(MT Newswires) – Crude ended both Friday’s session and the week lower, amid a backdrop of trade war fears, and general risk-off conditions. China had unveiled retaliatory tariffs against the US, saying that it is going to impose tariffs ranging from 5% to 10% on $75 billion of US goods in two batches, effective from Sept. 1 and Dec. 15. The Chinese State Council added it will resume duties on American autos, which will include a 25% tariff on US cars and a 5% tariff on auto parts, effective Dec.15. Also included in China’s list of goods subject to tariffs is US crude oil, which will get a 5% tariff. Following the announcement, US President Donald Trump had lashed out at Beijing and vowed a quick response to China’s plans for new tariffs while ordering American companies to leave the country. The blistering Twitter screed called into doubt chances for a quick resolution to the escalating trade war between the world’s economic superpowers, which by the end of the year will cover nearly all imports and exports exchanged between the two countries.
Meanwhile, US inventories of crude decreased by 2.7 million barrels to 437.8 million barrels through Aug. 16, the Energy Information Administration said on Wednesday. A week ago, the stockpiles rose by 1.6 million barrels and the draw was less than the American Petroleum Institute was reportedly predicting for a drop of 3.5 million barrels. The stockpiles are at about 2% above the five-year average for this time of year, down from 3% a week earlier, the government data showed. Finally, the number of oil rigs operating in the US for the week dropped to a 19-month low. Data from Houston-based Baker Hughes (BHGE), an oil-field services company, showed the US oil-rig tally dropped 16 this week to 754. A year ago, the count was 860. This week’s print was the lowest since 747 rigs were reported in the week ended Jan. 12, 2018.
Light, sweet crude oil for September delivery fell 1.88% for the week, settling at $55.35 per barrel at the end of Friday’s session. In other energy futures, gasoline was down 7.92% over the last five days and settled at $1.55 per gallon on Friday. Natural gas logged a decrease of 1.91% for the week, ending Friday at $2.16 per 1 million British thermal unit.
The SummerHaven Dynamic Commodity Index Total Return Index (SDCITR) rose 0.07% this week, compared with a decline of 1.56% in the prior week.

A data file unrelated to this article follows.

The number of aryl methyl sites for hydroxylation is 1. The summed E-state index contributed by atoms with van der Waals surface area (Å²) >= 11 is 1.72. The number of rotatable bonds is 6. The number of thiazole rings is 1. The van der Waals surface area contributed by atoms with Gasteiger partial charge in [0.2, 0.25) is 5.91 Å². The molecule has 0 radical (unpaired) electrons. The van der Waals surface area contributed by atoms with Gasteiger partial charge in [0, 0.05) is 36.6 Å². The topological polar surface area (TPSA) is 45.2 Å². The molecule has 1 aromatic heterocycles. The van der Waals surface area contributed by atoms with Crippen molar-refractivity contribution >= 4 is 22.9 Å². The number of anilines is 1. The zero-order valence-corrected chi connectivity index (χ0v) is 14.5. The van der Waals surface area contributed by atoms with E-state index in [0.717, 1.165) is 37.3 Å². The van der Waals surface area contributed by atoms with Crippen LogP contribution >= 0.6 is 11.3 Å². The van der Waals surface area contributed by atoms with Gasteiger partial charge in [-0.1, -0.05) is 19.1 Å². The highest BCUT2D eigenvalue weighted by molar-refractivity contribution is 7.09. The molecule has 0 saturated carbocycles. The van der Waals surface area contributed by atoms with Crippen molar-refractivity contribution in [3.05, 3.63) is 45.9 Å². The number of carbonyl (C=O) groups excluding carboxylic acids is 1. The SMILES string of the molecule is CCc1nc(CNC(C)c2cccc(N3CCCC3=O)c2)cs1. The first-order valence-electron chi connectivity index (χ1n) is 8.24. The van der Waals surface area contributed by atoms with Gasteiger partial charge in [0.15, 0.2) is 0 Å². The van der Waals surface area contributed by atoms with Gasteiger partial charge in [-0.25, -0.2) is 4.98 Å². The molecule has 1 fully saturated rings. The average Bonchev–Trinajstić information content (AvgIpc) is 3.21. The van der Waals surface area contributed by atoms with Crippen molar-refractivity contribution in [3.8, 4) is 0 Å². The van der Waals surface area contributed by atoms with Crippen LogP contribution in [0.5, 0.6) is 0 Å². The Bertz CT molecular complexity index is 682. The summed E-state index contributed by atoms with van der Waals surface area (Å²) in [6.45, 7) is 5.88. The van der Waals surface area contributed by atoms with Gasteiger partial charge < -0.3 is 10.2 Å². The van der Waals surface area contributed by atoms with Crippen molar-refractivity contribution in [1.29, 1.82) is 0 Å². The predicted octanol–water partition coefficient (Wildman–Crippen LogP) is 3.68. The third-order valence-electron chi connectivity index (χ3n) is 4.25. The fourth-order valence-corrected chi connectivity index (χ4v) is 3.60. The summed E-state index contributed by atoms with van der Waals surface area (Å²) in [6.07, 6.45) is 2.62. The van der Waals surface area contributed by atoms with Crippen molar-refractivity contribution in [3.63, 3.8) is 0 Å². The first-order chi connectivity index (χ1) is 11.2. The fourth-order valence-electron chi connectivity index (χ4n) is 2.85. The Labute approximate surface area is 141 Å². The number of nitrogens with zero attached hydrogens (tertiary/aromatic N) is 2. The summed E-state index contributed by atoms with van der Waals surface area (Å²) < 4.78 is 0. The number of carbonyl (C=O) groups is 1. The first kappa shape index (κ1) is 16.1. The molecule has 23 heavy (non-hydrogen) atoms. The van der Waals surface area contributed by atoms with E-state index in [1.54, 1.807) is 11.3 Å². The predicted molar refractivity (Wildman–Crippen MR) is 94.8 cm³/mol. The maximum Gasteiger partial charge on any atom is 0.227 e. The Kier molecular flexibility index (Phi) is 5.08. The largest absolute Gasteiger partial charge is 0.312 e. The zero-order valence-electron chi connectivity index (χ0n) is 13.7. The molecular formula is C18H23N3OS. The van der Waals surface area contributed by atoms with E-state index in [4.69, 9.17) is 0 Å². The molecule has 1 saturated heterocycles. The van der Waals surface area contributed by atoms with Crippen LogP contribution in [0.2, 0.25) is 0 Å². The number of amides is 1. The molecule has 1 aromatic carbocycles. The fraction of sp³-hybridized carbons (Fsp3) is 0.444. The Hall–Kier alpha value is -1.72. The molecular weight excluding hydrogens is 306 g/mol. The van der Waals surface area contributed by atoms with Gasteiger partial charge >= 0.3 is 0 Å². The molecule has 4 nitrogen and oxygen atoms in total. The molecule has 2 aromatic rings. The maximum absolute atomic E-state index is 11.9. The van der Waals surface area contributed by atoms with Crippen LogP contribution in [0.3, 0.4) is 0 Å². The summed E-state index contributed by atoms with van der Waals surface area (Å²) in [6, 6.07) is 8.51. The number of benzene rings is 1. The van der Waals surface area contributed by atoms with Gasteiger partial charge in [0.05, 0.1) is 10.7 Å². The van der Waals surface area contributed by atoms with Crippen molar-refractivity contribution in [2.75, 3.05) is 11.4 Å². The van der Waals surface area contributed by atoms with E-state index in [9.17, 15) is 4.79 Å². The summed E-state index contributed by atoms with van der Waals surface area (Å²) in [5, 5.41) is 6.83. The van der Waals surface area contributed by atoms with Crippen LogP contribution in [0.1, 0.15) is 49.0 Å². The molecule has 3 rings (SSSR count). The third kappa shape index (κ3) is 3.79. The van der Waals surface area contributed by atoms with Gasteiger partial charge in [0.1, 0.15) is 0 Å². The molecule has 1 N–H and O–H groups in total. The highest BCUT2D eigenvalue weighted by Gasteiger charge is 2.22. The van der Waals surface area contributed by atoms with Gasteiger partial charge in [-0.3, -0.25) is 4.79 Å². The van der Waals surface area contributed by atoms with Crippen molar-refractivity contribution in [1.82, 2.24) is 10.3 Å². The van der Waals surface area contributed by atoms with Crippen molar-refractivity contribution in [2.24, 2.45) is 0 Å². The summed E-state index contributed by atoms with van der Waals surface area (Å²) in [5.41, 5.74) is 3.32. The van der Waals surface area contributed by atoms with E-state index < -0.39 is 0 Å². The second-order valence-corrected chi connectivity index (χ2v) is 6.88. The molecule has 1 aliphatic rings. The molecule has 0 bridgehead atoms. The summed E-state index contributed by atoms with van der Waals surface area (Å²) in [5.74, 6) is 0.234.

Gold finished Friday’s session edging higher, settling at $1,508.50 to end the week up 0.86 %. The yellow metal extended its gains as uncertainty over the Federal Reserve’s monetary policy drove most investors to safe-haven trading. Federal Reserve Chair Jerome Powell failed to offer hints of aggressive interest-rate cuts after his much-awaited speech at Jackson Hole, Wyo. He did not provide any clear clues on rates but reiterated the Fed will “act as appropriate to sustain the expansion,” and said the economy is in a “favorable place.” He also said the US faces “significant risks,” including Brexit and Hong Kong unrest, along with weakness in China and Germany. Conversely, copper prices ended the week down 2.30% and closed Friday at a settlement price of $2.56 as Powell’s comments and concerns over the worsening Sino-US trade war weighed on the red metal. A slowdown in China’s economic growth, as well as a weaker yuan, also dragged on the demand for copper.
In agricultural commodities news, an official from the US Department of Agriculture said Thursday that China had purchased only half of the US soybeans it had promised to import earlier this year. The report came a day before China announced its new tariffs, which will be imposed on US soybeans, lobsters, peanut butter and other imports. Specifically, the commodity will face a 5% tariff. Soybeans were down 2.73% for the week, and closed Friday in the red at $8.57 per bushel; corn for September delivery fell 3.67% in the week and settled at $3.68 per bushel in Friday’s session; and wheat inched 0.10% higher and settled at $4.78 per bushel at the end of Friday’s session. Other commodities were mixed: coffee was around $0.96 per pound at Friday’s close, down 1.14% for the week; cocoa was up 1.46% for the week and closed Friday’s session at $2,238 per tonne; and sugar had a weekly decline of 1.38% and settled at a price of $0.11 per pound on Friday.
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USO002033 Ex. 10/31/2019